Date of this Version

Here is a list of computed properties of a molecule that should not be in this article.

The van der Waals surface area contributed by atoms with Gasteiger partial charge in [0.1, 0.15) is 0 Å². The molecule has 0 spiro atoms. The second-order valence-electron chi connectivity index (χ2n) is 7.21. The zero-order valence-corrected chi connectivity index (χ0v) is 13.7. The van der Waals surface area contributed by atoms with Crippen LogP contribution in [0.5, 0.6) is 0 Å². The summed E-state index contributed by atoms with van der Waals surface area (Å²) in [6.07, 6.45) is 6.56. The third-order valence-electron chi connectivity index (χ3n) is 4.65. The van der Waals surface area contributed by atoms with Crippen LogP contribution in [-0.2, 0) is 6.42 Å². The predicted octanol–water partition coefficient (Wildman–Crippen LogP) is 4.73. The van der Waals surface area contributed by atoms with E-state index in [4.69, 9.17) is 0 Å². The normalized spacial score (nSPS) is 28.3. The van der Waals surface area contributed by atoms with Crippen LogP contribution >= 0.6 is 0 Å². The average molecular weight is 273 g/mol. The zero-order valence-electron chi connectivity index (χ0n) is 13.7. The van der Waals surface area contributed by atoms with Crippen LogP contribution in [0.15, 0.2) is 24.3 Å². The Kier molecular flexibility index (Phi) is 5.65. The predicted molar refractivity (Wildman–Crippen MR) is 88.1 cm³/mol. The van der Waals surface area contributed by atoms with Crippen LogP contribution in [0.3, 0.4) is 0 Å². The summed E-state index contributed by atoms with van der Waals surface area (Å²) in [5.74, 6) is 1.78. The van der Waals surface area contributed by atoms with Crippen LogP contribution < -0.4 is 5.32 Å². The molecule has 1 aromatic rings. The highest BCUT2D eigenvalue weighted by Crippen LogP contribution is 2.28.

Using a sample of 1,269 dating, cohabitating, and married young adult couples, my dissertation explores the extent of disagreement about violence between heterosexual romantic partners, how the prevalence and common predictors of intimate partner violence (IPV) change because of disagreement, and how errors in the cognitive response process can explain disagreement. Disagreement occurs when one partner reports physical violence in their relationship but the other partner does not. Male and female-perpetrated violence are analyzed separately because disagreement may operate differently for these two types of violence. As a result of disagreement among partners, estimates of violence based on individual assessments may be unreliable and potentially could produce biased results. Having accurate estimates of the prevalence of partner violence is important, for example, because many social policy and funding decisions are based on the magnitude of the problem. For instance, greater or fewer resources could be devoted to services that help victims of partner violence depending on the perceived need. Results from my study show that disagreement about relationship violence is substantial and does have an effect on the prevalence of reported violence and conclusions about some common predictors of IPV. This means that previous findings using proxy data (i.e. one-partner data) may not adequately represent the couple and may be different from those studies that use couple data. In addition, some patterns of overreporting and underreporting IPV are a result of breakdowns in the cognitive response process. By identifying and understanding the causes of disagreement the goal of my dissertation is to help survey methodologists and partner violence researchers work towards reducing or accounting for disagreement in order to improve the accuracy and reliability of estimates for intimate partner violence.